• Dr. Timothy Smith

Why I Became a Scientist

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Growing up in a house with both parents involved in the medical profession created a very science-friendly environment. Frank discussions of disease and treatments were a part of every dinner and social gathering with other medical professionals. I commonly overheard conversations about artificial heart valves and new surgical techniques and looked through the numerous medical journals with pictures of sick people always with the black bar covering the patient's eyes to protect their privacy. Beyond medicine, as a kid, I loved air and space travel. In our science-friendly family, birthdays and Christmases brought presents including model airplanes, rockets, a microscope, chemistry sets, and a telescope as well as books on science of many varieties. Beyond science, though, I pursued sports from baseball and soccer to skiing and sailing with great passion. In truth, I was more of a jock than a bookworm all the way through my high school career. Only following several broken ankles did I come to realize that my future would not center around sports, and my life changed dramatically in college.

With striking speed, I abandoned the gym and picked up several vices as well as falling under the spell of hanging out and talking for hours. In college, I studied chemistry but included many other classes such as music and writing, and I slowly began to realize why science drew me in so much more powerfully than any other discipline. Science, through rigorous experimentation and showing your results to other scientists in your field, seeks pure, objective truth. Well-designed experiments provide results that either confirm or deny a hypothesis (a hypothesis is a prediction or explanation that can be tested using scientific experiments). I sincerely wanted objective truth, something that I could believe in, and science offered a truth that lets the facts speak. You cannot talk your way out of scientific results. I saw science as one of the most powerful technologies humans have ever invented. Science did not allow people to simply guess how things happened. Through science, we were able to find out how diseases like cholera, tuberculosis, and the flu worked so we can prevent and treat them. Science allows us to pursue the truth using a method of guessing and experimenting to find out more about the world around us.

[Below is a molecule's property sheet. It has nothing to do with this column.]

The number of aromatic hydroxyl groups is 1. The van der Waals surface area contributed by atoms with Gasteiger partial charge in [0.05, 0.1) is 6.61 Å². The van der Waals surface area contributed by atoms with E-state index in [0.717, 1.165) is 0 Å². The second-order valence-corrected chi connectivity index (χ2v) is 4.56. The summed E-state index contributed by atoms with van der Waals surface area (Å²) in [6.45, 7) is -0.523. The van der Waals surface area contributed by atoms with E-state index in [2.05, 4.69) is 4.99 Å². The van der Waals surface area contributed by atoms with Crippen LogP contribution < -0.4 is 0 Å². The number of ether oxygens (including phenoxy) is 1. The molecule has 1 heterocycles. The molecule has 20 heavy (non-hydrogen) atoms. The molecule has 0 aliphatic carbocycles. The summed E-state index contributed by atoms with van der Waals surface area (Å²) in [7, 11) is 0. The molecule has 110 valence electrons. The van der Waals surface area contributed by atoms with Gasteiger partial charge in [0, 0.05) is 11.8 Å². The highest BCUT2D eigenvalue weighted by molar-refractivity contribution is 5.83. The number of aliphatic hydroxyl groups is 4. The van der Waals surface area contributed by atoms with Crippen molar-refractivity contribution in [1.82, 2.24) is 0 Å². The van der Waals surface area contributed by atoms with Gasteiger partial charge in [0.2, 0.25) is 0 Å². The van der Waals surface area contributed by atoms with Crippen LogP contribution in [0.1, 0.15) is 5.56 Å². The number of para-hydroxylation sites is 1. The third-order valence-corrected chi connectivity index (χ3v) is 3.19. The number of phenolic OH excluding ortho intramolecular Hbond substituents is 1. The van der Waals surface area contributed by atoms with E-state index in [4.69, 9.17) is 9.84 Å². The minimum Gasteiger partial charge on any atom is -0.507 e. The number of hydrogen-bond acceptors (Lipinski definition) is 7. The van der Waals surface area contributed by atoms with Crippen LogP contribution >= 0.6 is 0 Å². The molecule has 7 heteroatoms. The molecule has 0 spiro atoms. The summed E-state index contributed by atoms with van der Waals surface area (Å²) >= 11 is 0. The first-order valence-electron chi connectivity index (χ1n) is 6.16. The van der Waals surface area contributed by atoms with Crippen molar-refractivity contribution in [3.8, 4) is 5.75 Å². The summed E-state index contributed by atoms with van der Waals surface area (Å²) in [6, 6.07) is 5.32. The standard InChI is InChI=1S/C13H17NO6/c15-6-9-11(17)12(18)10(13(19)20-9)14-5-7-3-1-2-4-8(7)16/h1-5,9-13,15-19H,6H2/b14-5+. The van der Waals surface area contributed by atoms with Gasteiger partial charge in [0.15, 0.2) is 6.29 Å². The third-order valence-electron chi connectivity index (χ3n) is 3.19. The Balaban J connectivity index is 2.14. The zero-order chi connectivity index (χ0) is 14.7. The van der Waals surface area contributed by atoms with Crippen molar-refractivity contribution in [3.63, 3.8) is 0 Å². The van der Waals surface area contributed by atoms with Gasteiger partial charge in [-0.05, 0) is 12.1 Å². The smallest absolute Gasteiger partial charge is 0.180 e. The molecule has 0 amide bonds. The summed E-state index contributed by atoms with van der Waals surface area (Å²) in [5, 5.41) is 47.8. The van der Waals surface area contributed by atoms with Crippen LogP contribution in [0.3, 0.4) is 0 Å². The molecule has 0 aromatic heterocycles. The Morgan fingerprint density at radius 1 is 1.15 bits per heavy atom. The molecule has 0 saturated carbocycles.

After college, I moved to San Francisco and worked as a laboratory technician in several places, including the University of California, San Francisco doing cancer research. At this point in my mid-twenties coming off some hard times in my personal life, I was at a career crossroads and knew that to progress in my field and have the opportunities to grow, I would need to earn a doctorate. If undergraduate school opened my eyes to the power and beauty of objective science, graduate school made me truly appreciate the power of scientific facts and careful experiments. After my first year of graduate school, I hit the lab with an excited spirit and a new hypothesis to test. My first theory, after six months of experimenting, proved to be completely wrong. Though the failed hypothesis disappointed me, I could see how the scientific method (the term, scientific method, means the process of using experiments that give results that prove or disprove a hypothesis) really worked. During graduate school, I truly fell in love with science and appreciated its power to identify the truth.

From my youth, science surrounded me, and my family encouraged studying science. In many ways, I felt drawn to science in that environment, but I for the longest time related more to sports than anything else. Following some injuries, I completely switched my focus to the classroom and realized my deep need to find the truth. Science more than any other discipline and method offered to find reliable, objective truth. Science serves to dispel superstition and open our eyes to how the universe actually works. Having worked now in the research community for many years, the power of science to free us from superstition and opinion still fascinates and motivates me more than ever before.